[Ann Arbor Railroad Co Ltd]  image by Jarig Bakker

Based on Brown (1951).  a blue-bordered white swallowtail with two red letters 'A' and 'A' in a descending diagonal.
Jarig Bakker, 20 July 2004

[Ann Arbor Railroad Co Ltd] image located by Jan Mertens, 29 October 2005

Here is a different image from from a document (invitation to the presentation of the 'Arthur K. Anderson' car ferry) dated 21 May, 1959. No blue border and the company's name written out in full keeping the 'A's, but I've not seen any photos showing this flag in use yet. I haven't looked very hard for this firm's history (in shipping, that is) but the dates were 1892-1982, bankruptcy declared in 1973 and operations being subsidized from that year on till the end.
Jan Mertens, 29 October 2005

APL, Inc. (formerly American President Lines)

[APL, Inc.]  image by Joe McMillan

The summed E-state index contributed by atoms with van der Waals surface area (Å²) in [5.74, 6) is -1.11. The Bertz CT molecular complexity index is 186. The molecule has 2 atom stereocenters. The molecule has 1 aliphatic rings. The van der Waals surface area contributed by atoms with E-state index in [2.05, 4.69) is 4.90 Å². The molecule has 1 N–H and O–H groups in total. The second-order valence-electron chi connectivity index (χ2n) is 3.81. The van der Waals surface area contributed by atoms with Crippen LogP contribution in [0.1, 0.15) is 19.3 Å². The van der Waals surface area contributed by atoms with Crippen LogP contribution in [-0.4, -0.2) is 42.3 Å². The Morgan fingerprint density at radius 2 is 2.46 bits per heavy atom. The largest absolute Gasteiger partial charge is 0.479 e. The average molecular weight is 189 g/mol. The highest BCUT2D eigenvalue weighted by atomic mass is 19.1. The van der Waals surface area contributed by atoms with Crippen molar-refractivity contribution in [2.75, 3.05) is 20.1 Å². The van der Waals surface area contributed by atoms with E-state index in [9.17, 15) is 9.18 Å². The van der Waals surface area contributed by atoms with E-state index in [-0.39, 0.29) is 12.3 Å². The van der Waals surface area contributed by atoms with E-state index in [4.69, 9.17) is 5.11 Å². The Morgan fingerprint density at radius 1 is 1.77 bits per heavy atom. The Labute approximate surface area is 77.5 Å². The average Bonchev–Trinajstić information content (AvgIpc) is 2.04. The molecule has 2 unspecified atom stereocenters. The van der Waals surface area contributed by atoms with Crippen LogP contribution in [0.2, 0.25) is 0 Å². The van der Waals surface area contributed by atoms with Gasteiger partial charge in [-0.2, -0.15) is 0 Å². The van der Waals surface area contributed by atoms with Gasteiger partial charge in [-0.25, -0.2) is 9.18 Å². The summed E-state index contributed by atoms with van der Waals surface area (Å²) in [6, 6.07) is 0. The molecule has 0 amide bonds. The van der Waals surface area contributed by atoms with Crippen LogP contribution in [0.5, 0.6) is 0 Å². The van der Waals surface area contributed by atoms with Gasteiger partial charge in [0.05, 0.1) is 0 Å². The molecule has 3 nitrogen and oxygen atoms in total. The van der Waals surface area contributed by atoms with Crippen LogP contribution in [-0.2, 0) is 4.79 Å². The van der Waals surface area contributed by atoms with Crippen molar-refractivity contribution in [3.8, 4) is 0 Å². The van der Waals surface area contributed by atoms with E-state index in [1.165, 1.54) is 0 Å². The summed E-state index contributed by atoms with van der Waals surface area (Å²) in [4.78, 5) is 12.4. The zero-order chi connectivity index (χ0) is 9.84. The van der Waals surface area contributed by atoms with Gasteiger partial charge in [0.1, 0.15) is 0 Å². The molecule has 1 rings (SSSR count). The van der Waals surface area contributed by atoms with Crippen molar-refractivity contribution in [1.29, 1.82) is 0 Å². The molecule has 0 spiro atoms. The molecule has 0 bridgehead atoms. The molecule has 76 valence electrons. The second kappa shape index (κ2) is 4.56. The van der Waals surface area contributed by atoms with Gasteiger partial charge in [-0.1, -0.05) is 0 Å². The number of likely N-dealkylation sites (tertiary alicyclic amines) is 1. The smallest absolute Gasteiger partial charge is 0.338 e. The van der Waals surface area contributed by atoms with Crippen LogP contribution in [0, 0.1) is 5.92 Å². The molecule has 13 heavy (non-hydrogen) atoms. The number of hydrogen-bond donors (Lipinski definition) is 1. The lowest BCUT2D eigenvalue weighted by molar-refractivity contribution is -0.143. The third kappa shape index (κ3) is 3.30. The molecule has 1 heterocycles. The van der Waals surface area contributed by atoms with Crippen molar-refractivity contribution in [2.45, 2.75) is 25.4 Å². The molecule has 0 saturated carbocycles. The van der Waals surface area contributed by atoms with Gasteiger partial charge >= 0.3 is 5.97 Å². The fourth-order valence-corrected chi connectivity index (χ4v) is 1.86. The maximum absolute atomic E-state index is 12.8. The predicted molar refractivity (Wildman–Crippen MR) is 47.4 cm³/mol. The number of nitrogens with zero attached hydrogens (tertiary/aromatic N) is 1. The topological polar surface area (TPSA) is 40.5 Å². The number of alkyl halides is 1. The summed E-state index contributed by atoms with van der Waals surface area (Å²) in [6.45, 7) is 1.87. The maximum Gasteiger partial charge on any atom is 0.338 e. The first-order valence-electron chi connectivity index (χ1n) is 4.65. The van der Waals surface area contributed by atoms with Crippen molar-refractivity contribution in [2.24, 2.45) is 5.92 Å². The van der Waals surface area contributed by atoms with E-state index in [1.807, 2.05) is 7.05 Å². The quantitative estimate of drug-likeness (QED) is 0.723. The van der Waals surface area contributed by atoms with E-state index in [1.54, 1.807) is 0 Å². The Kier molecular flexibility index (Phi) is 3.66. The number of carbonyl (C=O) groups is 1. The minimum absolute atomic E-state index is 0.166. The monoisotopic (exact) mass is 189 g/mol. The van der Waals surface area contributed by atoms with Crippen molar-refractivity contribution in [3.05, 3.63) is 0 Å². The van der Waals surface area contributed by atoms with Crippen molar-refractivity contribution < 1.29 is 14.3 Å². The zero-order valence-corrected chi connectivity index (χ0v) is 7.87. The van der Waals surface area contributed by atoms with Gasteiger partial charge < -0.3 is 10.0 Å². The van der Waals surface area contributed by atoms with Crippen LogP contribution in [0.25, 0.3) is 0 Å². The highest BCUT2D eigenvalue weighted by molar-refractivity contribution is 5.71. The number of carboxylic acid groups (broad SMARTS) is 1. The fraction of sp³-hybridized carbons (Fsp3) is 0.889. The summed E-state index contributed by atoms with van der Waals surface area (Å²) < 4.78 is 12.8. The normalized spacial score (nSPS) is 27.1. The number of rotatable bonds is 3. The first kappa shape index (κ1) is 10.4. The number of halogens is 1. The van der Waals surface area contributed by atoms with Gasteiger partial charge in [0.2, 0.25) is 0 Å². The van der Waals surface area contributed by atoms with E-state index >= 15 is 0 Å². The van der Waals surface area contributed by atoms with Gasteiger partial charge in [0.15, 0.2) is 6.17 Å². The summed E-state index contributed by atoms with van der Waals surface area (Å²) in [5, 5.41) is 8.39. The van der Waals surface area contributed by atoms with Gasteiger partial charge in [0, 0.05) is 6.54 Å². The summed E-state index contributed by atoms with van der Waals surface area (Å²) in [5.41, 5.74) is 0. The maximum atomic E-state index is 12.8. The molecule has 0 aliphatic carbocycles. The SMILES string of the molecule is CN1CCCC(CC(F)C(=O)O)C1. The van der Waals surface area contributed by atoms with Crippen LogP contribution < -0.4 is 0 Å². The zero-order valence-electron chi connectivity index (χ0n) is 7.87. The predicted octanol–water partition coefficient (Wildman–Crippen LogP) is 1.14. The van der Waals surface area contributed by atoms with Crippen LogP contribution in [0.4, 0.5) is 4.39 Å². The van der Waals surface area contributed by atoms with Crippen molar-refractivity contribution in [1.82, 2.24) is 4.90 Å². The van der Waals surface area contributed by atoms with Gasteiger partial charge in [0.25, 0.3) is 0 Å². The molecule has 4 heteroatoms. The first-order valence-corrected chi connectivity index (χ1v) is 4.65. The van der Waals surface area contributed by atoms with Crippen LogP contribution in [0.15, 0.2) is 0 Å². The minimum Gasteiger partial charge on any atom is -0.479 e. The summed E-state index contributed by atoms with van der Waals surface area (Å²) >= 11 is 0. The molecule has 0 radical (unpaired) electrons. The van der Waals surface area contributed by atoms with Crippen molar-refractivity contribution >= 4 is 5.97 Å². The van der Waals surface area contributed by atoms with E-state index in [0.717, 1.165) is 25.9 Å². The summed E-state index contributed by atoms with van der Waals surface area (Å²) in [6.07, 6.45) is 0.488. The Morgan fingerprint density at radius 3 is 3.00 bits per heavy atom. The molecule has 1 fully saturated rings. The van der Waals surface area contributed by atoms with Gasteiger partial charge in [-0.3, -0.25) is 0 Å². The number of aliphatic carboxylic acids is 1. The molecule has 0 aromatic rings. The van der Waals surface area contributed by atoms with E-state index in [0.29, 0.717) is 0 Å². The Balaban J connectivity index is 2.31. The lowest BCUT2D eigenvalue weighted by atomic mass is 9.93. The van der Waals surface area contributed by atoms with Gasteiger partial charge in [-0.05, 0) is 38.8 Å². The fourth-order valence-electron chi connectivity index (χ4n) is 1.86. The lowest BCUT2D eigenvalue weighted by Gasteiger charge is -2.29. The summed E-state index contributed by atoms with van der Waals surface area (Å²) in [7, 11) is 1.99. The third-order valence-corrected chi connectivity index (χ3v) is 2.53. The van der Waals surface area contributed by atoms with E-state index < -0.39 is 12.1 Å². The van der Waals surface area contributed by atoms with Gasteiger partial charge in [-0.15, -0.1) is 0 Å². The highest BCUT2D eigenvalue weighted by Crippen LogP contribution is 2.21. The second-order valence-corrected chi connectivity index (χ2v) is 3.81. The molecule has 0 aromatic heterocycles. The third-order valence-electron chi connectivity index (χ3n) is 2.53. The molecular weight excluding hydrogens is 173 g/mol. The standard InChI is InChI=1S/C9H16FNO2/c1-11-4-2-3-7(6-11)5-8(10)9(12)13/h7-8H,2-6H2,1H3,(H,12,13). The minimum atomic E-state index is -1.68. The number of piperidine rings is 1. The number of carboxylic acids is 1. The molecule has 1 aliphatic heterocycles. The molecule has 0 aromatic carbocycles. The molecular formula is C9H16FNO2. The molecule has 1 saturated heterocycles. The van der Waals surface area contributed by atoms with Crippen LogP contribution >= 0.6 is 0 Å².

APL, Inc. (formerly American President Lines) (1938-), San Francisco

Formed by the US Maritime Commission in 1938 to head off the impending bankruptcy of the Dollar Line, the leading carrier between the US west coast and Asia. The flag, red with a white eagle and a white star in each corner, was intended to continue the use of the Dollar Line's red and white colors while evoking the US Presidential flag, which at the time was blue with an eagle and four white stars. The unusually long proportions are as shown on the APL website. American President Lines officially changed its name to APL, Inc., several years ago and is now a subsidiary of NOL (formerly Neptune Orient Lines) of Singapore.
Source: Stewart (1953),
Joe McMillan, 25 August 2001

The flag design was updated about 25 years ago, and features a more modern-looking eagle against a red background. The corner stars were removed. The eagle is the one in the logo at the bottom of this page:
Jahan Byrne, 25 August 2004

American SS Co

[American SS Co]  image by Joe McMillan

American SS Co, Boston (1863-67)